Two firsts on this one: sewing my first coat, and first time sewing with plaid. I love a hobby that always has some small new challenge to try. And when you meet the challenge, you get to wear a stylish new coat! Who doesn’t love that?
I wasn’t sure this coat was meant to be, until this post from McCalls popped into my inbox a few days ago:
I had been mulling over B6244 (pictured at left above) for the last few weeks but was unconvinced the roomy cut was for me. But, when you get an unsolicited message saying “YOU NEED TO SEW THIS NOW,” and they’re talking about the thing you’ve been considering doing, that’s the universe telling you to get on it. It was all the excuse I needed. Bonus motivator: only 3 pattern pieces to cut!
I made a couple of intentional modifications and one accidental/unfortunate one. Let’s get the big mistake out of the way. I was supposed to have turned the narrow hem to the *right* side of the fronts & collar, not to the wrong side as you’d normally do. Counter-intuitive, no? But makes sense, since the shawl collar drapes open to reveal the wrong side of the fabric and my little narrow hem becomes very noticeable right there on the front lapels. Oh well, I realized too late and I’m not sure yet whether I’m willing to spend 3 days unpicking that endless hem and redoing it.
Intentional modifications included:
- shortening the length by 4.5 inches. This works much better on my 5’4″ frame.
- chopping off a few inches from the vertical edges of the front pieces. I cut away about 4 inches along the front edges and graded out to 6 inches near the bottom. This made the cascading collar a little shorter and more proportional to the overall shortened length.
- adding side-seam pockets (because what on earth is the point of a coat without pockets, amirite?)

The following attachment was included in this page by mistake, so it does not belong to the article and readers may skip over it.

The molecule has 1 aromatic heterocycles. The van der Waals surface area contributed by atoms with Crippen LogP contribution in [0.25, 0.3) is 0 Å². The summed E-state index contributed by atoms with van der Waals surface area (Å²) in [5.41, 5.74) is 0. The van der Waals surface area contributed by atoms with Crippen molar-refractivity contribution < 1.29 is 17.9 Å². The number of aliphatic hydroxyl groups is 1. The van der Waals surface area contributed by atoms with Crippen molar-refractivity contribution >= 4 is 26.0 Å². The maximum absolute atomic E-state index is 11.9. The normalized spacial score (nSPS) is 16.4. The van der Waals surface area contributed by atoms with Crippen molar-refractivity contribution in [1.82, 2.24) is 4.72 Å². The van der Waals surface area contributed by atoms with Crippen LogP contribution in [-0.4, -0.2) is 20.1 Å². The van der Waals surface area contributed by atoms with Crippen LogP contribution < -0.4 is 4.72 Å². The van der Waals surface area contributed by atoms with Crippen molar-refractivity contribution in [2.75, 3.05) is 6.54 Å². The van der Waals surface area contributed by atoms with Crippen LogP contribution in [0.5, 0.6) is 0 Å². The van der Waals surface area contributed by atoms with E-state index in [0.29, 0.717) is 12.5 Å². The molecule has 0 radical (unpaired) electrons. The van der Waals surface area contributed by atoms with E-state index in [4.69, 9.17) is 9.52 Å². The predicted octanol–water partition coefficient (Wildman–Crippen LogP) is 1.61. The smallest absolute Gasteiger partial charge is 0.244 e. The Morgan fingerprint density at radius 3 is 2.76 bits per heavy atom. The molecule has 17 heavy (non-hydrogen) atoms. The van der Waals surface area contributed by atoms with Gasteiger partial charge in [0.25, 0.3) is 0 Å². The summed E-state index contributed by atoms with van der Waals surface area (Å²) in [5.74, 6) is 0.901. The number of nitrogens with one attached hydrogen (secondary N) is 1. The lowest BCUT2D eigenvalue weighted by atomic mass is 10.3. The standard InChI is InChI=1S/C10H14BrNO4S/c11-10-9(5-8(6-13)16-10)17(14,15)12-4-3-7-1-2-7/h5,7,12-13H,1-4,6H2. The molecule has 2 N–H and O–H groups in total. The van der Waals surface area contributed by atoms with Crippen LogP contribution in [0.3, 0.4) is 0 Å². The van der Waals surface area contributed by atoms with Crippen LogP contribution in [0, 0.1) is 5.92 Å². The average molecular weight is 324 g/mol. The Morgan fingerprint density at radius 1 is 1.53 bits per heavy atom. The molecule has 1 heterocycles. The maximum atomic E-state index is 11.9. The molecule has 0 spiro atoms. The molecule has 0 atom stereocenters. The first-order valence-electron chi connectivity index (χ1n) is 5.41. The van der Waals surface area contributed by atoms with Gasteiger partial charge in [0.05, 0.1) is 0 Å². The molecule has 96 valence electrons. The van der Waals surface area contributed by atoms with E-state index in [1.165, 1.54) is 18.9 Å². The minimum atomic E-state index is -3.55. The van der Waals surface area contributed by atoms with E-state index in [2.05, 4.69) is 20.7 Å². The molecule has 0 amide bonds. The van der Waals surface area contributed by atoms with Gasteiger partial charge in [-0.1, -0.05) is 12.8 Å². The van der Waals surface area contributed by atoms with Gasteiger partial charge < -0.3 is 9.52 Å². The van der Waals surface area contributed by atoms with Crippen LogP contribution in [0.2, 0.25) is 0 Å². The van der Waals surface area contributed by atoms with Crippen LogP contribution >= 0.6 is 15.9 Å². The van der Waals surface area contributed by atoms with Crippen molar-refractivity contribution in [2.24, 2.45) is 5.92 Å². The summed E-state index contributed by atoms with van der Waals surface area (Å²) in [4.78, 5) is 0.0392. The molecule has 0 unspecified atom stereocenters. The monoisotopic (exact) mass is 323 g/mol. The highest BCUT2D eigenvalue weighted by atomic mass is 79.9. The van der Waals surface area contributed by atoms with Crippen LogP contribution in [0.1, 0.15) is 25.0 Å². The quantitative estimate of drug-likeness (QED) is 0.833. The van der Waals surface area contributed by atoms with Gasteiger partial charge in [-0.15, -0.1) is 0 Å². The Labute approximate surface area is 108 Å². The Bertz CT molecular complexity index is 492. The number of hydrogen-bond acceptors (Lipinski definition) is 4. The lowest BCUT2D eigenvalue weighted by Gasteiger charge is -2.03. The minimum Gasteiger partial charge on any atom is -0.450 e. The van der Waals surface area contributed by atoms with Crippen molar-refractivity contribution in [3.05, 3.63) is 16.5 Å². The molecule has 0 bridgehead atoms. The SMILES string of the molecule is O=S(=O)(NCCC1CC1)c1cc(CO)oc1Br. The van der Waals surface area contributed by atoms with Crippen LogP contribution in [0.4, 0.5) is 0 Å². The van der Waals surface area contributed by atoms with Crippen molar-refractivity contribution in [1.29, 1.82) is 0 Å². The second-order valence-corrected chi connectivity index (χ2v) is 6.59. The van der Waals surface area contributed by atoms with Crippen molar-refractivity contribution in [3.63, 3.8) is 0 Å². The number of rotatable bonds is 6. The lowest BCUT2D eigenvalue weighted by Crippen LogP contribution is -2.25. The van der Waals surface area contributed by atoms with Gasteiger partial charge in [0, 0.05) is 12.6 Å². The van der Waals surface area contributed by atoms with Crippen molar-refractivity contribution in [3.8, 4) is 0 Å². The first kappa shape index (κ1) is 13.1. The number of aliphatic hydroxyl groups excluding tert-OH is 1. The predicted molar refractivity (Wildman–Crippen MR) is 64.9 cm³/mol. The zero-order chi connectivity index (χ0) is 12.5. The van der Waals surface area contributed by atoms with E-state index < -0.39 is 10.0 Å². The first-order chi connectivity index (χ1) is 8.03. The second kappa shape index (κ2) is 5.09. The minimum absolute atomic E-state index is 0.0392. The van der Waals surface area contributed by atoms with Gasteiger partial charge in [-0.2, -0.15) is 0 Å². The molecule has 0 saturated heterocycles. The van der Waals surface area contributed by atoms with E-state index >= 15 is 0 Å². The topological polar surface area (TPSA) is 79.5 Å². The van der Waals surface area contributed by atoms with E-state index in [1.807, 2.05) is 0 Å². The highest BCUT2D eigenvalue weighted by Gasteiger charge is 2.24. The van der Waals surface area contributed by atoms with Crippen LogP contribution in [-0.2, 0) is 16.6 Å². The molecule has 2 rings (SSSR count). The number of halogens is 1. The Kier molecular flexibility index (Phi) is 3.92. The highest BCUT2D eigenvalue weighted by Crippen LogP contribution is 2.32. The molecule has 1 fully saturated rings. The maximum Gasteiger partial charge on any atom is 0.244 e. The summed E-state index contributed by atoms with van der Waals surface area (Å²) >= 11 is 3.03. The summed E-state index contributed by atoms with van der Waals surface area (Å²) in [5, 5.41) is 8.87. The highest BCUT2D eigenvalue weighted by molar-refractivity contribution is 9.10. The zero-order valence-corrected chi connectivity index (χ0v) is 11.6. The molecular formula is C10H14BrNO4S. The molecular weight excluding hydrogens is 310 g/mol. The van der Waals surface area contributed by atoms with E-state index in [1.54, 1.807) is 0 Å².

- adding a snap near the side seam and at the front shoulder, which allows me to wear the coat with the front closed over:
I think I like this look better; it’s a little more mod and gives a funnel-neck look. More practical in the cold weather, too.
I plan to convert the snaps to buttons for more stability. Turns out sewing on snaps is a good way to test-place buttons without the commitment of cutting a buttonhole.
Lucky for me, and other intermediate-level sewists, no-nonsense coats with simple styling and clean lines seem to be all the rage now. That means sewing a stylish coat is well within our skill level. Woohoo! And with just 3 pattern pieces to cut out for this design, it was very easy to get the plaid-matching to work out.
I’m so enamoured with this black and white plaid, and I have a fair bit left over, that I’m thinking of sewing Burda’s ‘Illusion Jacket’ with contrasting black sleeves:
…and at some point I have GOT to get me some wool fleece and sew one of these:
The irony is that none of these coats is all that suitable for Canadian winter (or barely Fall, for that matter). I love these lightweight, casual coats but there’s only a window of about 2 or 3 weeks in Fall or Spring to wear them. Sigh.
But the good news is that my office is FREEZING year ’round…so this just might get a lot of wear indoors!